Revenue: Revenue consists of services fees adjusted for incentives and refunds. Airbnb considers both hosts and guests as customers. For stays, services fees are charged as a percentage of the value of the booking, excluding taxes, and vary based on factors specific to the booking, such as booking value and the duration of the booking. For experiences, Airbnb only earns a host fee. Most of its revenues come from stays booked on its platform.
Airbnb’s business is seasonal. Typically, the first, second, and third quarters have higher Nights and Experiences Booked compared to the fourth quarter, as guests plan for travel during the peak travel season, which in the case of North America and EMEA is in the third quarter. Historically revenue has been highest in the third quarter which has the most number of check-ins. GBV is highest in the first and second quarters, which have comparatively lower check-ins.
For the six months ended June 30, 2021, revenue increased by around US$ 1 billion or 89%, relative to a comparable period last year, primarily driven by higher average daily rates (defined as the average rental revenue earned for an occupied room per day) and an increase in the number of check-ins. For the comparable period last year, there were higher reductions to revenue due to the extenuating circumstances policy for cancellations resulting from COVID-19. The policy allowed guests who made reservations on or before March 14, 2020, to receive a full cash refund upon cancellation and provided hosts with a portion of the amount they expected to earn from bookings that were cancelled due to this policy.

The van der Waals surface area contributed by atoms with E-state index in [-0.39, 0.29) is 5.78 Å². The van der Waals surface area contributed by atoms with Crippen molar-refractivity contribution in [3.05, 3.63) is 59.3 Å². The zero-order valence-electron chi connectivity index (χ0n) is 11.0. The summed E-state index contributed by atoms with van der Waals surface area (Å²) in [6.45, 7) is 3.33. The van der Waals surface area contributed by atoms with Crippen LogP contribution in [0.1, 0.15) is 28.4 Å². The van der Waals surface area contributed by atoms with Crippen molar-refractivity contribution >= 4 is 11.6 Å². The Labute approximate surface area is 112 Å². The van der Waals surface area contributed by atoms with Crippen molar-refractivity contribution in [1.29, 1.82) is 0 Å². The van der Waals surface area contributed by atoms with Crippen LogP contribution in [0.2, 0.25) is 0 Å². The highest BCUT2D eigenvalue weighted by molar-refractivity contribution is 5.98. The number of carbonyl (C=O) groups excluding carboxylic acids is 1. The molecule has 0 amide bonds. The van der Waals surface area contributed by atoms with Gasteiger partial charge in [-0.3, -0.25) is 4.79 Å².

Between 2018 and 2020, revenue has decreased at a 2.56% CAGR.
While Airbnb’s gross margins have fairly remained constant between 74% and 76%, its operating margins have fluctuated widely, ranging from a high of 0.51% in 2018 to a low of -106.27% in 2020.
The percentage of revenue from international operations has steadily decreased from 67.4% in Dec 2018 to 42.4% in June 2021, while the proportion of revenue from the U.S. has almost doubled from 32.6% in Dec 2018 to 57.6% in June 2021.
Cost of Revenue: It includes payment processing costs, merchant fees and chargebacks, amortization of internally developed software and acquired technology and costs associated with third-party data centres used to host the platform.
Cost of revenue increased by US$110 million, or 25%, for the six months ended June 30, 2021, compared to the six months ended June 30, 2020. The increase was primarily due to the increase of US$134 million in merchant fees which was partially offset by the decrease in chargebacks and the cost of data hosting services. Between 2018 and 2020, the cost of revenue has increased at a 0.46% CAGR. Cost of revenue makes up anywhere between 24%-26% of revenue.
Operations and Support: Operations and support expenses primarily consist of personnel-related expenses, third-party service provider fees associated with community support provided to hosts and guests, and customer relations costs.